Each screen has strengths and weaknesses that make it a better choice for certain applications. Capacitive screens offer more flexibility in functionality as resistive screens lack the ability to register multiple touch points at the same time.
Think about when you zoom in on your smartphone - you’re using two fingers at different receptors to zoom in on an image. Resistive touch screens get confused when you try to apply multiple points to them, since their technology relies on recognizing pressure at a specific location.

What touch screens detect

What touch displays detect differs depending on if the screen is capacitive or resistive. Resistive screens rely on applied pressure which means that sometimes the tip of a pen or another object can initiate a response from the system. Capacitive touch screens use electrical conductors rather than pressure to recognize a command and respond.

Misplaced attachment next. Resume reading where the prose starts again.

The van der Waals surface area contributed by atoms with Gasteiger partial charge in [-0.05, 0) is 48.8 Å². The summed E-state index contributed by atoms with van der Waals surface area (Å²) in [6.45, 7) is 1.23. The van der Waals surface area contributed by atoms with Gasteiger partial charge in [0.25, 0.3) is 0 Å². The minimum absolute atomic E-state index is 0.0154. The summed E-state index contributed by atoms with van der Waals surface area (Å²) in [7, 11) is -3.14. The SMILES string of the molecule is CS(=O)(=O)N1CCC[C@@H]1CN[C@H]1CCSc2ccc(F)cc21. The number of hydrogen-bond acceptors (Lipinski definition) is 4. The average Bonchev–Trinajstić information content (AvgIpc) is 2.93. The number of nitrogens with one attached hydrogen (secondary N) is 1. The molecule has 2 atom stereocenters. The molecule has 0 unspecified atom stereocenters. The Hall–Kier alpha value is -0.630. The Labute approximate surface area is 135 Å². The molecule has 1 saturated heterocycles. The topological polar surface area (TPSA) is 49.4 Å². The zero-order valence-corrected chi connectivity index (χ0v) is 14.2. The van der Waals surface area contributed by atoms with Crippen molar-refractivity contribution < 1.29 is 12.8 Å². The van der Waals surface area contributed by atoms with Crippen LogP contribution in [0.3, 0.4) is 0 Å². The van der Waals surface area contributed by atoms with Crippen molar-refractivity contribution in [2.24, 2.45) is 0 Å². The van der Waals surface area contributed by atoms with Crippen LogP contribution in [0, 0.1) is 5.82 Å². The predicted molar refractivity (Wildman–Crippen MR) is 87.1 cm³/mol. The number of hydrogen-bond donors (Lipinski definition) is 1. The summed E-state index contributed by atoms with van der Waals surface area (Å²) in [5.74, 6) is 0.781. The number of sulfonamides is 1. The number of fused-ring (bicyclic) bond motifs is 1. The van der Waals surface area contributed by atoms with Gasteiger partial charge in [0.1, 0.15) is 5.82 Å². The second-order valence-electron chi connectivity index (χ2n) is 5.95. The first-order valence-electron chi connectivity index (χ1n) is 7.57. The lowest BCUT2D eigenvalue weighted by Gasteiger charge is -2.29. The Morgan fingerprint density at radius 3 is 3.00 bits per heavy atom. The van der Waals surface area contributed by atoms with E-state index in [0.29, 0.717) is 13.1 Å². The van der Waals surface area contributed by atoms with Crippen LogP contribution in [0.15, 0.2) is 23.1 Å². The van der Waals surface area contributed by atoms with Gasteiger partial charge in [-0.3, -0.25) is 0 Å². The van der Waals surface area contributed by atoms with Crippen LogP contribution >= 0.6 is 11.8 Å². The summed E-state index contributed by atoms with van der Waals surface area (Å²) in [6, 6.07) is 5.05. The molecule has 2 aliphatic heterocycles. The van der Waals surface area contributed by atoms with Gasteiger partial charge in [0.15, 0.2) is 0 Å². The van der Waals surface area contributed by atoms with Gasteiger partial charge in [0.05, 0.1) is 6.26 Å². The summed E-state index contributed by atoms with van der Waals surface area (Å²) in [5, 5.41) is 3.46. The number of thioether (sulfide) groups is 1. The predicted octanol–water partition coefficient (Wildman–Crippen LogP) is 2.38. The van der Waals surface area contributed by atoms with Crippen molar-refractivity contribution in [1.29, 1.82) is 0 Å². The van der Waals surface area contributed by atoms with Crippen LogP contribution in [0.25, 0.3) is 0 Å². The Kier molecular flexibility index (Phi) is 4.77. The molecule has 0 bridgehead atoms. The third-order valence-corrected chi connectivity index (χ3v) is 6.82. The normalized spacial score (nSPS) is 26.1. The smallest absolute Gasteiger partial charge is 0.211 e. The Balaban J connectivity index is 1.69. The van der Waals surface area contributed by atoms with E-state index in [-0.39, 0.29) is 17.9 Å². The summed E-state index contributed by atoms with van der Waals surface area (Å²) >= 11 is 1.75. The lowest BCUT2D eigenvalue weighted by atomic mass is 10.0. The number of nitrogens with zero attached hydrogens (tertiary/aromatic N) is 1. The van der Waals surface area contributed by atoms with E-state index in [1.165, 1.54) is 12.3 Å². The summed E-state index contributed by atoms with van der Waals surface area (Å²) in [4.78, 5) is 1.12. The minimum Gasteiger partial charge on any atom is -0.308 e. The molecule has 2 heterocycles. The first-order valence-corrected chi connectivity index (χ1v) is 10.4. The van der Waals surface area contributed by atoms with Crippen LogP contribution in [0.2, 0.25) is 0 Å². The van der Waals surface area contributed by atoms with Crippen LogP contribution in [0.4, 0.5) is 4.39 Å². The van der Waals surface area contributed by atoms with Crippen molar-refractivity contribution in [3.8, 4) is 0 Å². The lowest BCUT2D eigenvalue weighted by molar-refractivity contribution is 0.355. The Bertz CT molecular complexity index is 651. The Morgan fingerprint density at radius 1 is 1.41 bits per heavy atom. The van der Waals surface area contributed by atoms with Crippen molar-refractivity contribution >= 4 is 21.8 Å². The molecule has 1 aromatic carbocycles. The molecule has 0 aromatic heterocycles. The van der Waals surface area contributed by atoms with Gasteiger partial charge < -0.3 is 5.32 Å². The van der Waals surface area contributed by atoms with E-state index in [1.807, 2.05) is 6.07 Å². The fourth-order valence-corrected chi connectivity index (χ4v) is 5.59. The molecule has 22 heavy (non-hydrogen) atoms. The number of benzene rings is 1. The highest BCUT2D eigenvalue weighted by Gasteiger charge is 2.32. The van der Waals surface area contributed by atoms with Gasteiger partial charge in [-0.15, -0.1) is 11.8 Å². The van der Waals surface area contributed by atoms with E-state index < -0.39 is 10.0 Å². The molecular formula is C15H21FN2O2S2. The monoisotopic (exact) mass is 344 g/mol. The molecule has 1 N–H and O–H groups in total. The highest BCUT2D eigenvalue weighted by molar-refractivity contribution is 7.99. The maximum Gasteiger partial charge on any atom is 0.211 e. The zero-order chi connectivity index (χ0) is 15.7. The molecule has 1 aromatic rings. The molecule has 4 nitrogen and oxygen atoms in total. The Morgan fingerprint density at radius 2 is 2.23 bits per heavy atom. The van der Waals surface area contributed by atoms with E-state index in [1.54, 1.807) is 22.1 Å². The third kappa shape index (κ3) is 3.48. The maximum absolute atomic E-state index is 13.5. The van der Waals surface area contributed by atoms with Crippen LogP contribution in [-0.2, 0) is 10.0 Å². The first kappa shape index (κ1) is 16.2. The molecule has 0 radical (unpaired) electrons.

But have you ever wondered why capacitive touch screens seem to only work with skin? While that’s not entirely the case, capacitive screens do depend on a specific amount of electrical charge to get a response from the operating system.
This means that other objects with the same charge as your bare finger could complete the same request when using your phone, tablet, or touch screen laptop. This is why touch screens respond to styluses, special gloves, and the occasional pocket-dial.
Before you slip on a pair of gloves ready to text all of your friends about how awesome your new gloves are though, you may want to make sure you’ve got the right pair. Touch screen gloves use conductive thread in the fingertips to maintain the natural electric charge of your finger. This means that not just any glove will be able to register your touch, so make sure you get the right kind of gloves before braving the winter with your smartphone.
While conductive threads and styluses work with touch displays, other objects like a regular pen will not. The difference is in the electric charge of the object. Pens actually have too much electrical charge for a touch screen to recognize. Your screen depends on the perfect recipe of electric charge to complete your requests. Fascinating, isn’t it?